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Without revealing his full name for fear of reprisals, Zhang said in an interview that the visit terrified him. He considered that the police were effective in containing the momentum that the protests caused. “It’s going to be very difficult to mobilize people again,” he said. “At this point, people will come out of the streets.”
In other cases, the person who delivered was the face, not the geolocation. Wang, who also did not give his name, says he went to the protests in Beijing and two days later received a warning phone call from the police. On the call, the officers stated that he was identified with facial recognition.
Unlike other protesters, Wang did not cover his face with a hat or sunglasses, and he took off his medical mask at one point during the event. He said he wasn’t surprised that the police were able to identify him, but the use of such technology made him uncomfortable. “I knew the risks of going to a protest like this,” he said. “If they want to find us, they definitely can.”
The police phone call only lasted 10 minutes, but the officer did his best to intimidate him. “He clearly stated that there would be no second chances,” said the Chinese.
After being arrested or stopped by the police, many protesters avoided using VPNs (virtual private networks) or other foreign apps such as Telegram and Signal. The fear, they say, is because they are now on the radar of the authorities. The software they use on their smartphones could be more closely monitored, with more attention from the police and the risk of being arrested.
Another protester, arrested on Monday in the central Chinese city of Chengdu, said he had his smartphone searched by police, who saw that he had Telegram and other foreign apps installed. Upon leaving prison, he deleted the apps.
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Some of the protesters tried to face the surveillance with tactics similar to those used in Hong Kong in 2019. In the protests that year, protesters tried to reveal the identities of the police, just as the police worked to reveal them. A list of about 60,000 Shanghai police officers’ identities – originating from a leak of Chinese Communist Party members in 2020 – was distributed in Telegram groups this week. Part of the documents were confirmed by the New York Times and include officers’ national ID numbers, addresses, marital status, ethnicity, and height.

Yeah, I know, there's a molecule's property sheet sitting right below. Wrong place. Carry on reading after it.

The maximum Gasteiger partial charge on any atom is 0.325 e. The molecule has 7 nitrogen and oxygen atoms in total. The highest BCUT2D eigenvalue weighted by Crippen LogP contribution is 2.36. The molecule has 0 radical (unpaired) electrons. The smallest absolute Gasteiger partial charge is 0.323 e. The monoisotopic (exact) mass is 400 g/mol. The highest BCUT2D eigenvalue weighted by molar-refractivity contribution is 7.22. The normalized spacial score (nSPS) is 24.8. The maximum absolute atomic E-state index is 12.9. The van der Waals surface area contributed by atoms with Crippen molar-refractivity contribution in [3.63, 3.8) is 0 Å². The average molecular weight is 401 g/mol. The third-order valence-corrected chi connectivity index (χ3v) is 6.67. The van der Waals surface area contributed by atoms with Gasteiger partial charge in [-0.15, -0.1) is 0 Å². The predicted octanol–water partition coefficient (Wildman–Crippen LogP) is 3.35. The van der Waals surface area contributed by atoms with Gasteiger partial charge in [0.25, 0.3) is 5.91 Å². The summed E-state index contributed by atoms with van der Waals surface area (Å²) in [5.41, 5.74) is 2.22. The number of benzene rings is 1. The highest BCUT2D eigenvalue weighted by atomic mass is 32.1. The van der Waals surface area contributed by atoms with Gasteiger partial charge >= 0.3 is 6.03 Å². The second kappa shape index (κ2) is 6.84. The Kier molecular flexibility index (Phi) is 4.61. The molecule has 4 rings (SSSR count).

For many protesters, the shock of being identified acted as an intimidation tactic in its own right. Wang, a filmmaker in her 20s, said she joined a group of friends in Beijing on Sunday night. Together, they covered their faces with medical masks, took a taxi several kilometers away and walked to the site of a protest. Even though they had been told to turn off their phones, they just turned off the GPS and Face ID features.
“We thought, at that time, that there were a lot of people. How could they be able to find each one? How could they have the energy to catch each one?” she said.
When several of his friends received phone calls or visits from the police, they were taken aback. Some were forced to give testimony and collaborate with the investigation, going to the police station. “I think my friends, if there is a next time, they won’t dare to go,” added Wang.
Still, Wang escaped the surveillance network and was not intimidated by what happened. That night, she used a phone with a number that was not linked to systems that could identify her, such as the country’s health program used to track Covid cases and ensure people are regularly tested in outbreak areas. “I still go; if the police find me, we’ll see,” she said. When asked about whether she would participate in a public protest again, she added: “I just feel like you have to go.”